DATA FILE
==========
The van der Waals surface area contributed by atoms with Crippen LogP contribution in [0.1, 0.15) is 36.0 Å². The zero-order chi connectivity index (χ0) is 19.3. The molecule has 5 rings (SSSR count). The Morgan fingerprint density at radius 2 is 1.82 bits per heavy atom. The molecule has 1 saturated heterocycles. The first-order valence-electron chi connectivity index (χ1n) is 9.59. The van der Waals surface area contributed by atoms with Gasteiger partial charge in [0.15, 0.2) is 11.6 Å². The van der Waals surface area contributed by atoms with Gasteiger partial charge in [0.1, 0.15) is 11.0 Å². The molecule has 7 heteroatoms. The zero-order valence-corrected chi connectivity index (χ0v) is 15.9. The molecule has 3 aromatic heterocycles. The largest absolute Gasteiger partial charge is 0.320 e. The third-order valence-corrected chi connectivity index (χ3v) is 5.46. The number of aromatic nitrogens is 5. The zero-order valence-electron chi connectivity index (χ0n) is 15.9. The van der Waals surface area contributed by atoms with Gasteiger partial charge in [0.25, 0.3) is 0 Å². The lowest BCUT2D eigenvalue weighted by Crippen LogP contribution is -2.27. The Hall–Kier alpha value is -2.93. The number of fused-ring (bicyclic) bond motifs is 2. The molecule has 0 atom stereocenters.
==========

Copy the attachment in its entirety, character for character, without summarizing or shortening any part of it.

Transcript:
The van der Waals surface area contributed by atoms with Crippen LogP contribution in [0.1, 0.15) is 36.0 Å². The zero-order chi connectivity index (χ0) is 19.3. The molecule has 5 rings (SSSR count). The Morgan fingerprint density at radius 2 is 1.82 bits per heavy atom. The molecule has 1 saturated heterocycles. The first-order valence-electron chi connectivity index (χ1n) is 9.59. The van der Waals surface area contributed by atoms with Gasteiger partial charge in [0.15, 0.2) is 11.6 Å². The van der Waals surface area contributed by atoms with Gasteiger partial charge in [0.1, 0.15) is 11.0 Å². The molecule has 7 heteroatoms. The zero-order valence-corrected chi connectivity index (χ0v) is 15.9. The molecule has 3 aromatic heterocycles. The largest absolute Gasteiger partial charge is 0.320 e. The third-order valence-corrected chi connectivity index (χ3v) is 5.46. The number of aromatic nitrogens is 5. The zero-order valence-electron chi connectivity index (χ0n) is 15.9. The van der Waals surface area contributed by atoms with Gasteiger partial charge in [0.25, 0.3) is 0 Å². The lowest BCUT2D eigenvalue weighted by Crippen LogP contribution is -2.27. The Hall–Kier alpha value is -2.93. The number of fused-ring (bicyclic) bond motifs is 2. The molecule has 0 atom stereocenters.